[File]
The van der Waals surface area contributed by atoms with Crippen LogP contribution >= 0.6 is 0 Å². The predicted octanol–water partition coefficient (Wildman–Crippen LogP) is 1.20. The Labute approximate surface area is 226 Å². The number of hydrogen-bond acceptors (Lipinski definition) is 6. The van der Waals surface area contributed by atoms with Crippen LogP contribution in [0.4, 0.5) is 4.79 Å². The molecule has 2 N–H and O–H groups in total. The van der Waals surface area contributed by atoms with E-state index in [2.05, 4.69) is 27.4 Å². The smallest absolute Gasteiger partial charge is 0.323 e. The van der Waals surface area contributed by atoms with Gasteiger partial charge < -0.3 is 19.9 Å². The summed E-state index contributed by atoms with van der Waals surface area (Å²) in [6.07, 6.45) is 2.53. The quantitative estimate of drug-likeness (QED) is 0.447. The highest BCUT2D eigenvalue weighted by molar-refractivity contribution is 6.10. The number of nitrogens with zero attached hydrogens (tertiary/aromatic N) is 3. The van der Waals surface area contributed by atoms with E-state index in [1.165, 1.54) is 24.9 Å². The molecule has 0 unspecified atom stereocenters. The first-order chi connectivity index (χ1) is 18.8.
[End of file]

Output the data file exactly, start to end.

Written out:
The van der Waals surface area contributed by atoms with Crippen LogP contribution >= 0.6 is 0 Å². The predicted octanol–water partition coefficient (Wildman–Crippen LogP) is 1.20. The Labute approximate surface area is 226 Å². The number of hydrogen-bond acceptors (Lipinski definition) is 6. The van der Waals surface area contributed by atoms with Crippen LogP contribution in [0.4, 0.5) is 4.79 Å². The molecule has 2 N–H and O–H groups in total. The van der Waals surface area contributed by atoms with E-state index in [2.05, 4.69) is 27.4 Å². The smallest absolute Gasteiger partial charge is 0.323 e. The van der Waals surface area contributed by atoms with Gasteiger partial charge < -0.3 is 19.9 Å². The summed E-state index contributed by atoms with van der Waals surface area (Å²) in [6.07, 6.45) is 2.53. The quantitative estimate of drug-likeness (QED) is 0.447. The highest BCUT2D eigenvalue weighted by molar-refractivity contribution is 6.10. The number of nitrogens with zero attached hydrogens (tertiary/aromatic N) is 3. The van der Waals surface area contributed by atoms with E-state index in [1.165, 1.54) is 24.9 Å². The molecule has 0 unspecified atom stereocenters. The first-order chi connectivity index (χ1) is 18.8.